Friday, December 02, 2005

Dildo fun!

  • The first electrical dildo was sold in 1911.

  • A town in Newfoundland is named Dildo. Allegedly the name originates from the town's earlier industry in the 19th century -- carving dildos from whalebone.

  • The band Steely Dan is named after a giant dildo.

Friday, November 18, 2005

Strange Reagan

When Ronald Reagan was given his first tour of the White House after being made president of the US he demanded a visit the war room he'd seen in Stanley Kubrick's film Dr. Strangelove. He was somewhat annoyed to discover it had been built on a soundstage.


The interrobang
A combination of an exclamation point and an question mark, called an interrobang, was used as a brief fad in the 60s to communicate disbelief or emphasis of a printed question.

You're what‽

It has a home in Unicode U+203D, but not much else anymore besides the Partnership for A Drug-Free America (of all places).

Saturday, September 24, 2005

UPS brown

UPS trucks are painted white on the top in an effort to reflect sunlight, and keep the cabin cool.

Monday, August 29, 2005

A sweet ride

The cheapest car ever made was the Red Bug Buckboard, made by Briggs & Stratton in the 1920s. It sold for $125 (about $1300 today) and weighed about 250 pounds.
The most interesting part: it was electric.

Sunday, August 21, 2005

Ant Farmers

Leafcutter ants are the only species on the planet, apart from humans, to cultivate their own food. The ants, usually found in the rainforests and other tropical areas of America, grow a special fungus in their nests.
They get their name because they cut pieces of leaves which they harvest in the fungus gardens. The fungus is then used for food.

Thursday, August 18, 2005

The secret life of Roosevelt(s)

You might already know about Eleanor Roosevelt's affair with another woman (or, you might not), but what you probably hadn't heard was that Eleanor was FDR's first cousin (which is convenient with respect to names and all).
Read all about it.

Tuesday, August 16, 2005

Nevermind how...

Armadillos can contract syphilis. In fact, they are the only animal (apart from humans) that can.

Sunday, July 17, 2005

Not *quite* workin' like a dog.

Ringo didn't play on one single Beatles album. Paul laid all the studio percussion tracks.

Friday, June 24, 2005

Belly Bomb

If a human being were to eat black pudding followed by king prawns and washed down with a glass of milk, due to the un-stable chemical mixture now sitting in his or hers gut, the poor individual's stomache would literally explode within a matter of minutes ! [Ugh -- thanks Franchesca]

Wednesday, June 22, 2005


In the Steven Spielberg film 'Close Encounters of the Third Kind' during the scene when we've discovered that Roy has built a scale model of Devil's Point in his living room, the television is on and we can hear the sound of a postman calling at a front door. He says: "I have a package for Gillian Anderson."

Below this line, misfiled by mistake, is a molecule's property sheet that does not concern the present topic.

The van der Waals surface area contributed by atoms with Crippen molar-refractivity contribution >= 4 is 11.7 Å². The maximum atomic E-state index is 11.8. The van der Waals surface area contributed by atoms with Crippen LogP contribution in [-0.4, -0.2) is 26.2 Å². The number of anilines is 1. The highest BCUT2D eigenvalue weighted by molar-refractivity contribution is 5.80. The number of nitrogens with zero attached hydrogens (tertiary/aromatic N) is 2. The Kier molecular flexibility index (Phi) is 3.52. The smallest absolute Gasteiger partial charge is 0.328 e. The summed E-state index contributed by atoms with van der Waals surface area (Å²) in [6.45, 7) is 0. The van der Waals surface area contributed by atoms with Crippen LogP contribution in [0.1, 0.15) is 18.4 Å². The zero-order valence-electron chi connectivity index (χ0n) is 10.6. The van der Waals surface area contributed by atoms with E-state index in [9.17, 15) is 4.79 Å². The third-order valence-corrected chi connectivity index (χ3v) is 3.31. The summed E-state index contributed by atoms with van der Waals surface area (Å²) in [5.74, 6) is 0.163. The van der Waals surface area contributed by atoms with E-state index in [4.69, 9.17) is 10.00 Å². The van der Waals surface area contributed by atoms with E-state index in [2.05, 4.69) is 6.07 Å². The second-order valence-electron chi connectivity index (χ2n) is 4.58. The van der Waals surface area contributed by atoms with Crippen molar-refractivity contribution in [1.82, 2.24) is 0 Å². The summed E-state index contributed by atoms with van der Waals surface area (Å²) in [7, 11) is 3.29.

The actress Gillian Anderson would later play Dana Scully for nine years on 'The X-Files'.

Saturday, June 18, 2005


A new Franchesca fact. Did you know that a human being can safely live on a diet of one packet of regular crisps a day because of their high fat and water content.

Monday, May 30, 2005

Free Travel

While the London Metropolitan Police have free transport on the trains, buses and underground systems of London - the same is not true of the British Transport Police (who enforce the law on those same systems).

Saturday, May 28, 2005

Hello and welcome to ...

A great example from Music Thing of how sometimes it's vitally important to keep your copyright. The man who composed the four notes which used to appear on Channel Four's logo (Daaa-daaa-da-daaaa) became very rich indeed. "Every time that sequence was played, David Dundas was paid £3.50. Every week, for ten years, Dundas received a cheque for £1,000 from Channel Four. "

Tuesday, May 24, 2005

One with the force

Here is a scene from the shooting script of Star Wars: Revenge of the Sith which explains the one thing many fans had been dying to know. Why do some Jedi's burn up whilst others just fade away?

On the isolated asteroid of Polis Massa, YODA meditates.

YODA: Failed to stop the Sith Lord, I have. Still much to learn, there is ...

QUI -GON: (V.O.) Patience. You will have time. I did not. When I became one with the Force I made a great discovery. With my training, you will be able to merge with the Force at will. Your physical self will fade away, but you will still retain your consciousness. You will become more powerful than any Sith.

YODA: Eternal consciousness.

QUI-GON: (V.O.) The ability to defy oblivion can be achieved, but only for oneself. It was accomplished by a Shaman of the Whills. It is a state acquired through compassion, not greed.

YODA: . . . to become one with the Force, and influence still have . . . A power greater than all, it is.